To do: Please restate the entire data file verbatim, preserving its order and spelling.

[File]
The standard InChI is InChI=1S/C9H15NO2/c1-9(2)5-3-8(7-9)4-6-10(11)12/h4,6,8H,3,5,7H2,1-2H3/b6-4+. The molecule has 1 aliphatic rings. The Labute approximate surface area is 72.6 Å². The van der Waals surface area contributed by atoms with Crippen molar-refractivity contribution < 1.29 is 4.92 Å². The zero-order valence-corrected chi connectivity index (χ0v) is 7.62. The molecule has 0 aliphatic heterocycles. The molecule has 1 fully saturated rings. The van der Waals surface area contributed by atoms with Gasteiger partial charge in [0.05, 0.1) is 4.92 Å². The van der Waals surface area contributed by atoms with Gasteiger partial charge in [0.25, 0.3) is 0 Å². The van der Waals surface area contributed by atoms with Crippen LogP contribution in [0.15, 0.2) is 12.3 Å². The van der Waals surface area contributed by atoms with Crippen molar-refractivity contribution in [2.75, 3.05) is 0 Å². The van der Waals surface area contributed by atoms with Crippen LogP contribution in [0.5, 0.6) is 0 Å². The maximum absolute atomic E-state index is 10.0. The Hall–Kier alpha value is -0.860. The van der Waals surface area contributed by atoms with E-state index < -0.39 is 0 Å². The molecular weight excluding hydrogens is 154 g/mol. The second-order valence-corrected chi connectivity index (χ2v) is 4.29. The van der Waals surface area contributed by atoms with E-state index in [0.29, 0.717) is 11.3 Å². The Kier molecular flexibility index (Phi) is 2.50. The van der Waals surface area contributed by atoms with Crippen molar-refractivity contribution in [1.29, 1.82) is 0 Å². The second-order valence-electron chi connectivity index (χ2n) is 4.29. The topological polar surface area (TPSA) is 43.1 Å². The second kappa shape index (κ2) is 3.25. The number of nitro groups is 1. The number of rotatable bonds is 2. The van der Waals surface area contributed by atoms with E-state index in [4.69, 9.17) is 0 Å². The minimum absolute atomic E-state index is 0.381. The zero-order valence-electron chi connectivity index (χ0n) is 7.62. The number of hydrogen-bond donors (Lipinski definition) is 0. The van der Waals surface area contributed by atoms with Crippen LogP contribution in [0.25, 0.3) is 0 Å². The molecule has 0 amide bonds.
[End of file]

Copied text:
The standard InChI is InChI=1S/C9H15NO2/c1-9(2)5-3-8(7-9)4-6-10(11)12/h4,6,8H,3,5,7H2,1-2H3/b6-4+. The molecule has 1 aliphatic rings. The Labute approximate surface area is 72.6 Å². The van der Waals surface area contributed by atoms with Crippen molar-refractivity contribution < 1.29 is 4.92 Å². The zero-order valence-corrected chi connectivity index (χ0v) is 7.62. The molecule has 0 aliphatic heterocycles. The molecule has 1 fully saturated rings. The van der Waals surface area contributed by atoms with Gasteiger partial charge in [0.05, 0.1) is 4.92 Å². The van der Waals surface area contributed by atoms with Gasteiger partial charge in [0.25, 0.3) is 0 Å². The van der Waals surface area contributed by atoms with Crippen LogP contribution in [0.15, 0.2) is 12.3 Å². The van der Waals surface area contributed by atoms with Crippen molar-refractivity contribution in [2.75, 3.05) is 0 Å². The van der Waals surface area contributed by atoms with Crippen LogP contribution in [0.5, 0.6) is 0 Å². The maximum absolute atomic E-state index is 10.0. The Hall–Kier alpha value is -0.860. The van der Waals surface area contributed by atoms with E-state index < -0.39 is 0 Å². The molecular weight excluding hydrogens is 154 g/mol. The second-order valence-corrected chi connectivity index (χ2v) is 4.29. The van der Waals surface area contributed by atoms with E-state index in [0.29, 0.717) is 11.3 Å². The Kier molecular flexibility index (Phi) is 2.50. The van der Waals surface area contributed by atoms with Crippen molar-refractivity contribution in [1.29, 1.82) is 0 Å². The second-order valence-electron chi connectivity index (χ2n) is 4.29. The topological polar surface area (TPSA) is 43.1 Å². The second kappa shape index (κ2) is 3.25. The number of nitro groups is 1. The number of rotatable bonds is 2. The van der Waals surface area contributed by atoms with E-state index in [4.69, 9.17) is 0 Å². The minimum absolute atomic E-state index is 0.381. The zero-order valence-electron chi connectivity index (χ0n) is 7.62. The number of hydrogen-bond donors (Lipinski definition) is 0. The van der Waals surface area contributed by atoms with Crippen LogP contribution in [0.25, 0.3) is 0 Å². The molecule has 0 amide bonds.